Sunday, March 14, 2010 | 3 a.m.
Ridding the Strip of the spray-painted chicken scratchings we all know as graffiti — let’s not call it art — won’t cost Clark County as much as in years past.
Why’s that? Have gangs fled the city? Did some divine force coat the Strip with graffiti-proof goodness?
No. The graffiti remains. But bids for a new graffiti-removal contract are lower than in years past. So low, in fact, some Clark County commissioners wonder if the contractor who did the work in previous years had taken the county to the cleaners. (Pun intended.)
“I do have some questions on this one,” Commissioner Steve Sisolak said.
The company said nothing could be further from the truth.
In a consent agenda item scheduled for Tuesday, county staff want commissioners to approve a contract with American Graffiti Inc. to remove stickers and paint, repaint and do any other work to rid the Strip and surrounding blocks of graffiti.
What caught Sisolak’s eye is that American Graffiti and the losing bidder, Graffiti Control, submitted bids, on a per-mile basis, that were much lower than in previous years. For instance, Graffiti Control’s per-mile cost to clean up graffiti had been $28,666 per mile. But in the new contract, it’s only $3,486 per mile, an 88 percent reduction. Likewise, American Graffiti’s previous contract was an average of $11,033 per mile. This time, it’s asking $3,302 per mile, a 70 percent reduction.
The new contract is to maintain 142 miles of streets in the resort corridor, from Sunset Road to Sahara Avenue, and Decatur Boulevard to Eastern Avenue. The winning bidder has the right to request price increases of up to 3 percent a year during the contract’s four years.
With projected 3 percent increases, American Graffiti’s bid came to $1.96 million. Graffiti Control’s came to $1.98 million.
Staff recommended American Graffiti.
So why did American Graffiti’s bid decrease so much?
Mike Kightlinger, American Graffiti manager, said that when it won its first contract four years ago, “the resort corridor had been fairly untouched for 12 to 15 years.”
He doesn’t mean untouched by graffiti. He means graffiti removal wasn’t to the level and degree that American Graffiti likes. So the initial cleanup was labor intensive. He used the analogy of a cleaner coming upon a green pool that hasn’t been cleaned in years. The first cleaning is going to take a lot more time and expense. After that, it’s easier to maintain.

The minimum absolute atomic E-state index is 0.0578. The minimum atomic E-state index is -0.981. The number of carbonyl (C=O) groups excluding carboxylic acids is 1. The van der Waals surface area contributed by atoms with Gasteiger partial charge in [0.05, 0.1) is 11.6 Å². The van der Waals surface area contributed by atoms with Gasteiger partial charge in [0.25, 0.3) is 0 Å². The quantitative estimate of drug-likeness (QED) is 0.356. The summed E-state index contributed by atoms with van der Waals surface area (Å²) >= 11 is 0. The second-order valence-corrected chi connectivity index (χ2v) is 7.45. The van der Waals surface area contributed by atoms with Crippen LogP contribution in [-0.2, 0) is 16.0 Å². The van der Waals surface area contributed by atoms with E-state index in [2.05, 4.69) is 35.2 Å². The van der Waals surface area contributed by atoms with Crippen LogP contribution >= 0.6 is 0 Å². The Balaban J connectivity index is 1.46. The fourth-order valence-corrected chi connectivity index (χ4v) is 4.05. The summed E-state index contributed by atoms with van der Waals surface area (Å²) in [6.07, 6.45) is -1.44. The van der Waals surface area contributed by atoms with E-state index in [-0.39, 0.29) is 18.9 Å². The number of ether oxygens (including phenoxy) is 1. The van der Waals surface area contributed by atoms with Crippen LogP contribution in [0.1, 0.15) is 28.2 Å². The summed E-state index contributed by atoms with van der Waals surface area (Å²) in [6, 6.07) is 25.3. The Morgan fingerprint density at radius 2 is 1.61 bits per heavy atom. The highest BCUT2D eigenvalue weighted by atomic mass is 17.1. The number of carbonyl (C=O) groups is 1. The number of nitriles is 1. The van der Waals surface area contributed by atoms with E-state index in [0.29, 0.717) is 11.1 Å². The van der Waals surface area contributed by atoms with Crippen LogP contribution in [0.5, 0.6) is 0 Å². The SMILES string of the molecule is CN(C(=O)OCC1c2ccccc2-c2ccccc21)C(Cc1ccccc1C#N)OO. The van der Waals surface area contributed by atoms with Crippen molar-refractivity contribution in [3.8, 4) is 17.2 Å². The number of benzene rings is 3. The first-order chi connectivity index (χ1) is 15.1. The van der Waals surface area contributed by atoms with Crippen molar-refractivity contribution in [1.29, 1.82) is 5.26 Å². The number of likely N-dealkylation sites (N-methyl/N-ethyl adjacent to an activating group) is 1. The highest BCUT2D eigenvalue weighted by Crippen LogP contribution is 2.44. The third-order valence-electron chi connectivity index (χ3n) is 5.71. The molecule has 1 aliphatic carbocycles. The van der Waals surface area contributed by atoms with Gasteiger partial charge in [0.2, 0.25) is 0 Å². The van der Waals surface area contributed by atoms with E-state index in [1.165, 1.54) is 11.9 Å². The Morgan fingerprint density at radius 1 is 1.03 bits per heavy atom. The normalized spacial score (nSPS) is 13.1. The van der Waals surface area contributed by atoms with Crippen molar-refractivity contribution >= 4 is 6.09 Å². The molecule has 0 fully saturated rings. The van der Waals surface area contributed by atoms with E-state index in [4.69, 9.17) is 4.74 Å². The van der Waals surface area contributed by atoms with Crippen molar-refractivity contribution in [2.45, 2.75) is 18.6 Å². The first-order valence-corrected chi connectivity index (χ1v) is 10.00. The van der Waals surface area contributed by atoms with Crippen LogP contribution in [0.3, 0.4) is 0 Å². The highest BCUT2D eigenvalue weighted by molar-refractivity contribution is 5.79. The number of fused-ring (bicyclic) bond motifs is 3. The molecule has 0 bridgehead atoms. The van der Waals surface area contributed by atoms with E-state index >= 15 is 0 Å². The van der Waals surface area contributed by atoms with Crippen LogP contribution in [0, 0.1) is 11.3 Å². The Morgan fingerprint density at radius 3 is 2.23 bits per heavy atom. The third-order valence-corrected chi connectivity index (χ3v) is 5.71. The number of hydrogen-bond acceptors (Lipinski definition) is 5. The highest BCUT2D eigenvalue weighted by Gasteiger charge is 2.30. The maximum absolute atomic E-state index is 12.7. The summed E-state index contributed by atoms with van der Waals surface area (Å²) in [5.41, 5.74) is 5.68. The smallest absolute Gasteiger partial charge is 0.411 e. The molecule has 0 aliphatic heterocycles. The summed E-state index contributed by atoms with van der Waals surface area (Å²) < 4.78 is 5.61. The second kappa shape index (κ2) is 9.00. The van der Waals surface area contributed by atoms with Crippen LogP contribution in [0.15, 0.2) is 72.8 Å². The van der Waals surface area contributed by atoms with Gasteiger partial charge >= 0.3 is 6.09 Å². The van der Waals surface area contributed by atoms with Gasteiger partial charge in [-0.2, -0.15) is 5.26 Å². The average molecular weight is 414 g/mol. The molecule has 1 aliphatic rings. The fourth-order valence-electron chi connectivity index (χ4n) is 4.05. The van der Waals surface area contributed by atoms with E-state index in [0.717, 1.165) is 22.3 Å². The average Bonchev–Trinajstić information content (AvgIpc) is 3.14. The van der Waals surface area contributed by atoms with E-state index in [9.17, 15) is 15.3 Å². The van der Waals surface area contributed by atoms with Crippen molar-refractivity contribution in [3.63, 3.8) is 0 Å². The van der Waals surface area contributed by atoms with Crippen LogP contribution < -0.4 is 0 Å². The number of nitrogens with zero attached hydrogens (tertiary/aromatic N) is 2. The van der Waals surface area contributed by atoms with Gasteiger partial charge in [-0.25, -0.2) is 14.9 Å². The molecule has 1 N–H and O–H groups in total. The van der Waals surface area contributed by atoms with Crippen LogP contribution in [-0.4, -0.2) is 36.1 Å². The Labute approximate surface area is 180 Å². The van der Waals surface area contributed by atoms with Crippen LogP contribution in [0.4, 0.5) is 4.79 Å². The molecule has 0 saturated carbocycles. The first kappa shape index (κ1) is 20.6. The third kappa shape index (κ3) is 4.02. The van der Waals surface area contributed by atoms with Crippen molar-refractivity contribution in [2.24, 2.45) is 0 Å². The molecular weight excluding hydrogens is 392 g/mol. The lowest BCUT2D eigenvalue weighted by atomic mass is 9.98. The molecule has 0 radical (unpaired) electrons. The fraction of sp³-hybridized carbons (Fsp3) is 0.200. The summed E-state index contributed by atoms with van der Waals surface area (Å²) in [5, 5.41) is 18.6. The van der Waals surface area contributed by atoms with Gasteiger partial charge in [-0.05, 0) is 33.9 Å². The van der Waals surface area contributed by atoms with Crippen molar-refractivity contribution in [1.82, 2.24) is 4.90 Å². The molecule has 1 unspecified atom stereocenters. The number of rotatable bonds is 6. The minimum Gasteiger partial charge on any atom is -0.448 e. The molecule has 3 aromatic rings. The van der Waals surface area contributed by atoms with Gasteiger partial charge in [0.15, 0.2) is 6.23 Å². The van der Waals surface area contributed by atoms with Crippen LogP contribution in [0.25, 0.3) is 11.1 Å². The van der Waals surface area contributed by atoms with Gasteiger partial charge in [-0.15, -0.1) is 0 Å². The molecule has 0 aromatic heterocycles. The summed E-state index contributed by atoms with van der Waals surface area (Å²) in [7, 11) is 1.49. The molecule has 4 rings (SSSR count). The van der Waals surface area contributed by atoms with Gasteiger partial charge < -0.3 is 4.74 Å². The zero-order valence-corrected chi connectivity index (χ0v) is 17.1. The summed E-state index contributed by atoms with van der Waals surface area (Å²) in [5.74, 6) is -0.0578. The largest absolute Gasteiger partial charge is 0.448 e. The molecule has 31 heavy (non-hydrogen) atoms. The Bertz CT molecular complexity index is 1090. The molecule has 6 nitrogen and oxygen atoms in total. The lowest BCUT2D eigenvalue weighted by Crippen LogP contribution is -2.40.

“When we started, it was more like a restoration,” he said. “We brought it back up to the original state, we did the meat-and-potatoes work. And we even went beyond that.”
His company spent money out of its own pocket on special graffiti-resistant paints not required in its contract.
Now, American Graffiti is using an iPhone application that allows employees to photograph graffiti and send it to a computer to be mapped. This makes response and removal faster. Kightlinger said it also helps document graffiti trends to assist in the prosecution of taggers.
Is there much graffiti in the resort corridor?
Kightlinger said it finds about 1,000 chicken scratchings a week.
Where is this graffiti?
On streetlight poles, medians, sidewalks, traffic signs, control boxes and traffic signal poles.
Remember a few months ago when the county’s contract with the company that provides and warehouses its office equipment came under scrutiny? What happened?
The company is Faciliteq. Sisolak grilled the county’s purchasing department because he wanted to know how the county ended up doing business with just one company for the past decade, when putting contracts out to bid more frequently might save money.
Now he has his answer in the form of a multipage analysis befitting a master’s thesis.
His questioning might have saved money — by his estimate, $200,000.
Faciliteq will store unused office equipment for free the next two years. After that, it will be eligible to bid to remain the county’s provider and warehouser of furniture.
Storage became an issue in December because county staff asked to increase storage space from about 1,900 square feet to 7,800. At 95 cents a square foot, the 7,800 square feet would cost about $200,000 over two years. Now it will be free.
Why the change?
Sisolak said Faciliteq gets a one-year extension on its contract. “There was a potential that if it had gone out to bid, they could have lost our business.”
In two years, the county will seek new bids.